Resume Tips: Key Skills

How do you determine what resume keywords to include?

Do you remember back when writing your resume meant jotting down your contact info, education, work history, and hobbies? Nobody cared about resume keywords. But, now, with the advent of Artificial Intelligence (AI) and increasing competitiveness in the job market, your resume keywords are, well, key!

The ATS Scanner

Before you get to a human being, you have to pass through an AI-based ATS scanner that filters out “unsuitable” candidates and passes along the “good” ones. I put “unsuitable” and “good” in quotes because an ATS scanner can’t judge you on what you meant to say or what you have actually done. It can only judge you on your resume keywords. So, even when you’re the best candidate for the job, if your resume is not strategically crafted to scream that at an ATS scanner, your abilities will forever be your secret.

Your Format

Your document must be easy to parse, or the ATS scanner will not be able to read it Submitting your information in a .doc format or a .pdf format is fine, but the source document should not be full of a lot of disjointed tables, columns, and objects. Additionally, the most common fonts like Calibri and Cambria parse best. (Although, I’m extremely partial to sans-serif fonts like Calibri because I feel they’re much easier to read on the computer screen.)

Action Step: Select a resume template that is simple and clean in every way. It should include your contact info, an introductory paragraph or a few bullets, a work history section, an academic section, and, if you’d like, some key skills bullets. Click here for more information about your content.

Resume Keywords

Writing a keyword-rich resume is essential for your job hunt. I suggest two activities to figure out what resume keywords to include.

Action steps:

  • Highlight the words in the job description that seem most important for the role. Populate your resume with those specific words.
  • Do a Google search for “Job Title Keywords” to find lists online of keywords for that specific role, and use those specific words in your resume.

Having a bulleted “Areas of Expertise” section can help you to ensure these keywords are included, but they should also be distributed throughout your work experience. The reason resume writing is both an art and a science is because you have to do this in a way that won’t read like a robot wrote your resume and will engage a human being.

Warning! Including the wrong keywords can be just as detrimental as not including the right keywords, as the ATS might assume you applied for the wrong job and kick you out before you ever get to see a hiring manager. Additionally, from the human perspective, the wrong keywords can be distracting and cause you to be overlooked.

Now that you know how to use resume keywords to ace the ATS scanner, let’s dive deeper into what human hiring managers are looking for:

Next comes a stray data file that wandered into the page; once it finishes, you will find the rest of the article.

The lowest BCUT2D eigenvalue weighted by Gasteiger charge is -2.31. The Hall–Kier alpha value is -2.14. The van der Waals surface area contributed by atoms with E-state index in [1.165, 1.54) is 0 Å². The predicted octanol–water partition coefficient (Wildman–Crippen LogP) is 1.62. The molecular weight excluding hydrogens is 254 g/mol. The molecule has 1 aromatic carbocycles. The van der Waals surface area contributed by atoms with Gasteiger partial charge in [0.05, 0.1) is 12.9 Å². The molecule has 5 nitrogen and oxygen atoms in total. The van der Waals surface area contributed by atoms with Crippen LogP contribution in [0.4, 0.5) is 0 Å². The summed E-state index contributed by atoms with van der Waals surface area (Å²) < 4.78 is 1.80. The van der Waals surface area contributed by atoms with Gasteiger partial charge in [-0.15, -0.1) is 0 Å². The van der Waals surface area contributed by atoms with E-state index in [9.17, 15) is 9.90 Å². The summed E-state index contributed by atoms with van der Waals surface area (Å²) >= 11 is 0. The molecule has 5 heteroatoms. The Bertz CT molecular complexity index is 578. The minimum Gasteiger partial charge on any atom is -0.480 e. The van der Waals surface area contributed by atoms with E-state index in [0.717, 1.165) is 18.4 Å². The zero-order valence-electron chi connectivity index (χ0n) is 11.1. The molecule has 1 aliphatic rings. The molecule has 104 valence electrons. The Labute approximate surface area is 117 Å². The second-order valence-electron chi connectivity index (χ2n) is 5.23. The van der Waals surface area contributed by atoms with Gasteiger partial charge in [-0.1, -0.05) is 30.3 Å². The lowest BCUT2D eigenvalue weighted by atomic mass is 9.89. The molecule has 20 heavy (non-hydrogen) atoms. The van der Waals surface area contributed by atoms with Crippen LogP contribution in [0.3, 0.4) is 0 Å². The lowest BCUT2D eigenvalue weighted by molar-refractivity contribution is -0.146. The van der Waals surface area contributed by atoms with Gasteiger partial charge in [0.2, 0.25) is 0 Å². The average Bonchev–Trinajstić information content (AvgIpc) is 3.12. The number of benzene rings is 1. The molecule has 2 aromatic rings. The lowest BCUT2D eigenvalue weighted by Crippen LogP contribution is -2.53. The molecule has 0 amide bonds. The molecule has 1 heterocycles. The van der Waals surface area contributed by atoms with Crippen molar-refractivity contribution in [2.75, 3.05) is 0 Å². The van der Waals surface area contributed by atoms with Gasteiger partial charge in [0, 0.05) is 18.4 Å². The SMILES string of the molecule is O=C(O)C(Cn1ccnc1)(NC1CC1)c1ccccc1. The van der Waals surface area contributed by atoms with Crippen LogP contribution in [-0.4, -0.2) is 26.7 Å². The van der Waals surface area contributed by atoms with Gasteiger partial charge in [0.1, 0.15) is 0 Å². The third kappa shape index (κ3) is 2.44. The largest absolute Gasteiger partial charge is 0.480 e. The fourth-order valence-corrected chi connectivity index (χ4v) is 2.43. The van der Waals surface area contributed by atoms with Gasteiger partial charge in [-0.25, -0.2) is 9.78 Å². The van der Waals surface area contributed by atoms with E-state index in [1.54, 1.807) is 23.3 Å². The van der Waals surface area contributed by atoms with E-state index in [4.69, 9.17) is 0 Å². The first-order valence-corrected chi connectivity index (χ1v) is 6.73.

The Hiring Manager

Hiring managers are inundated with resumes, so yours needs to stand out. No, littering your document with colors, photos, and fancy fonts is not going to do it. A hint of color is OK, but in general, these “crutches” can come off as gimmicky and compensating. Instead, tell them you’re the right candidate by providing an easy-to-read, well-organized document that is laser-focused on your skills and accomplishments as they relate to the specific job description.

I can’t emphasize this point enough. Here’s an example from just this week: “John” wanted to change careers. He worked in advertising, marketing, and foodservice and now wanted to be a trainer in foodservice or hospitality. What did we do? For each job, we included a few bullets that demonstrated how he coached, mentored, and trained individuals and groups in each of the roles. We talked about how his training actions helped boost sales and customer service. Did we talk about his skills in graphic design, marketing, and inventory management? No — they were not relevant. We answered the unspoken mandate that should be your resume’s primary goal: “Show me through your past experience the value you’ll provide in this new role.”

Here’s an example from a different client of a bad resume layout vs. a good layout. Use the slider to view the original and the revised document. In what ways do you think I have applied the aforementioned principles to ensure the document is well-aligned and easy to read for both ATS scanners and humans?

In this post, we touched on how to handle a career transition while exploring how to create a resume rich with the right keywords. Stay tuned for a deeper discussion about how to build your resume and answer interview questions in a way that demonstrates your unique competitive advantage based on your experience in a different field.


On Key

Related Posts

Should I Apply for This Job?

Have you ever heard the term “Spray and pray”? This is what we call it when people liberally distribute resumes without much care for the